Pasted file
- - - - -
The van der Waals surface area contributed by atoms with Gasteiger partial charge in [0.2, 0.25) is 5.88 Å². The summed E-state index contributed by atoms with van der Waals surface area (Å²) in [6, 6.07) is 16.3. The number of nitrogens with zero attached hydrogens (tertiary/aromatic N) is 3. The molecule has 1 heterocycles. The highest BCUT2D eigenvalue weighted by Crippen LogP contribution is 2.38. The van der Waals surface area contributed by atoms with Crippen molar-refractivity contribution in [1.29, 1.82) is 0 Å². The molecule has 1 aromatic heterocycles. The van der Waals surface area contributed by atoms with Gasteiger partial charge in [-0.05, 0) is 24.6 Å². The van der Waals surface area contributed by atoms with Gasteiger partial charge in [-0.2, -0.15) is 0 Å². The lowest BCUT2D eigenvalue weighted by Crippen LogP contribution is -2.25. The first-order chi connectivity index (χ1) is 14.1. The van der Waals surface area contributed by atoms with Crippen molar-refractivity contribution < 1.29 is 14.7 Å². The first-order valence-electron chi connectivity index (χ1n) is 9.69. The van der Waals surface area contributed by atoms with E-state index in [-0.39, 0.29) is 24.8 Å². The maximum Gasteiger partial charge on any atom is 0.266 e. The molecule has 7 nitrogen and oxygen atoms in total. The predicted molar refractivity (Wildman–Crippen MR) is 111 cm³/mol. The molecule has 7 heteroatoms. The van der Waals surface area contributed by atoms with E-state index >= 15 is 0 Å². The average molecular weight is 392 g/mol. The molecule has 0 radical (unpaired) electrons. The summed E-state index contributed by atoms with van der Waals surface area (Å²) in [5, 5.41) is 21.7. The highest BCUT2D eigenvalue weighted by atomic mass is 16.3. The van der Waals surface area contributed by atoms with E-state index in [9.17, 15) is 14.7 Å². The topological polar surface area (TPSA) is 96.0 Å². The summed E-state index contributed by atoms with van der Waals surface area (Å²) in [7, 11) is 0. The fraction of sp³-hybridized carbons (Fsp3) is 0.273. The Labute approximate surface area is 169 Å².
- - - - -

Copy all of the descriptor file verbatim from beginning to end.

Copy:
The van der Waals surface area contributed by atoms with Gasteiger partial charge in [0.2, 0.25) is 5.88 Å². The summed E-state index contributed by atoms with van der Waals surface area (Å²) in [6, 6.07) is 16.3. The number of nitrogens with zero attached hydrogens (tertiary/aromatic N) is 3. The molecule has 1 heterocycles. The highest BCUT2D eigenvalue weighted by Crippen LogP contribution is 2.38. The van der Waals surface area contributed by atoms with Crippen molar-refractivity contribution in [1.29, 1.82) is 0 Å². The molecule has 1 aromatic heterocycles. The van der Waals surface area contributed by atoms with Gasteiger partial charge in [-0.05, 0) is 24.6 Å². The van der Waals surface area contributed by atoms with Gasteiger partial charge in [-0.2, -0.15) is 0 Å². The lowest BCUT2D eigenvalue weighted by Crippen LogP contribution is -2.25. The first-order chi connectivity index (χ1) is 14.1. The van der Waals surface area contributed by atoms with Crippen molar-refractivity contribution < 1.29 is 14.7 Å². The first-order valence-electron chi connectivity index (χ1n) is 9.69. The van der Waals surface area contributed by atoms with E-state index in [-0.39, 0.29) is 24.8 Å². The maximum Gasteiger partial charge on any atom is 0.266 e. The molecule has 7 nitrogen and oxygen atoms in total. The predicted molar refractivity (Wildman–Crippen MR) is 111 cm³/mol. The molecule has 7 heteroatoms. The van der Waals surface area contributed by atoms with E-state index >= 15 is 0 Å². The average molecular weight is 392 g/mol. The molecule has 0 radical (unpaired) electrons. The summed E-state index contributed by atoms with van der Waals surface area (Å²) in [5, 5.41) is 21.7. The highest BCUT2D eigenvalue weighted by atomic mass is 16.3. The van der Waals surface area contributed by atoms with E-state index in [9.17, 15) is 14.7 Å². The topological polar surface area (TPSA) is 96.0 Å². The summed E-state index contributed by atoms with van der Waals surface area (Å²) in [7, 11) is 0. The fraction of sp³-hybridized carbons (Fsp3) is 0.273. The Labute approximate surface area is 169 Å².